In this week’s Q&A, Croner-i experts explain the April increases to national minimum wage rates and how to avoid breaching the rules
My client has approached me about the increases to national minimum and living wage (NMW/NLW) from April. They are worried about breaching the rules, as paying a fine will be more costly than ever. I would like to reassure them and explain common breaches of NMW/NLW, so they know what to avoid.
From 1 April 2023, the following increases to NMW/NLW will come into force:
|National living wage||Rate from April 2023||Rate from April 2022||Increase %|
|23 years old plus||£10.42||£9.50||9.7|
|21-22 year old rate||£10.18||£9.18||10.9|
|18-20 year old rate||£7.49||£6.83||9.7|
|16-17 year old rate||£5.28||£4.81||9.7|
The increases apply in the next ‘pay reference period’ after the increase. For example, if X gets paid on the 15th of the month, the old rate applies until the 15th, and the new one from the 16th. To avoid misunderstandings, your client might want to explain this to their staff.
Falling foul of the law
The consequences of failing to pay NMW/NLW can be costly:
- fines at 200% of arrears (reduced to 100% if paid within 14 days, subject to a maximum of £20,000 per unpaid worker);
- repayment of arrears, calculated at the current rate of NMW/NLW;
- criminal proceedings for the most serious breaches.
Keeping up with entitlement
16% of those publicly ‘named and shamed’ by the government for breaching the NMW/NLW blamed failing to increase pay in line with entitlement. Your client should therefore be careful keep on top of employee birthdays.
If your client employs apprentices, that rate is only paid in the first year; thereafter, only to those under 19. Your client should therefore be aware of when they:
- move into year two (if 19 and over);
- turn 19 (after year one); and
- finish their apprenticeship.
These events mean they must be paid the appropriate NMW/NLW rate from the next ‘pay period’.
Certain deductions can cause pay to fall below NMW/NLW, and not breach the law, such as income tax and National Insurance; recovery of accidental overpayment or pay advances; pension contributions; student loan repayments; trade union fees; and accommodation offsets.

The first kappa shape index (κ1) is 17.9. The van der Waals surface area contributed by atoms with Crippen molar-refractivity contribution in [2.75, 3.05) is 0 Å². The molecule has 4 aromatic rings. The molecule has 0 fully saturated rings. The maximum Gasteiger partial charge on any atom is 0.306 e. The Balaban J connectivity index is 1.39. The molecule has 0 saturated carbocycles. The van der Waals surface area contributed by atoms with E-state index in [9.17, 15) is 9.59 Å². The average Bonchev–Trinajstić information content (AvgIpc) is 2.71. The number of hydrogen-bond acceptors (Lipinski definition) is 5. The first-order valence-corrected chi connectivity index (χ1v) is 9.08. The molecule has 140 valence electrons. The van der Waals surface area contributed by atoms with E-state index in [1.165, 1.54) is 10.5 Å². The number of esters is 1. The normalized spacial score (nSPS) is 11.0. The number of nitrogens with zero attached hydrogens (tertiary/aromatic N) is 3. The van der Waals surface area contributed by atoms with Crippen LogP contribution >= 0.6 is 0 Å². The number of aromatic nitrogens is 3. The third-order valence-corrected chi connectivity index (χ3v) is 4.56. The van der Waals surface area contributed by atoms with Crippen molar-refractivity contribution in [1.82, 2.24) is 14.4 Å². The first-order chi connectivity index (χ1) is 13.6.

However, other deductions and expenses can be unlawful and lead to an underpayment of NLW/NMW. These include deductions for:
- travel costs (except commuting costs); and
- training courses.
For example, where an employee must purchase a uniform, their total pay minus the uniform cost cannot be below the applicable NLW/NMW rate.
Where travelling is essential to the job, eg, delivery drivers / travelling salespeople / domiciliary carers, they should be paid to travel between clients. Time spent travelling from home to their starting point (their commute) need not always be.
This depends on whether the trial is to test ability or provide value. Working a normal shift where they are not observed or given guidance is likely to attract the need to pay NMW/NLW.
- chef prepares dishes under observation – likely a genuine trial, no pay entitlement;
- chef works a kitchen service and is left to work alone – likely providing value and not a genuine trial, NMW/NLW due.
Please also note other changes from April:
- family friendly statutory payments increase from £156.66 to £172.48 on 2nd April 2023;
- statutory sick pay (SSP) increases from £99.35 to £109.40 on 6 April 2023.
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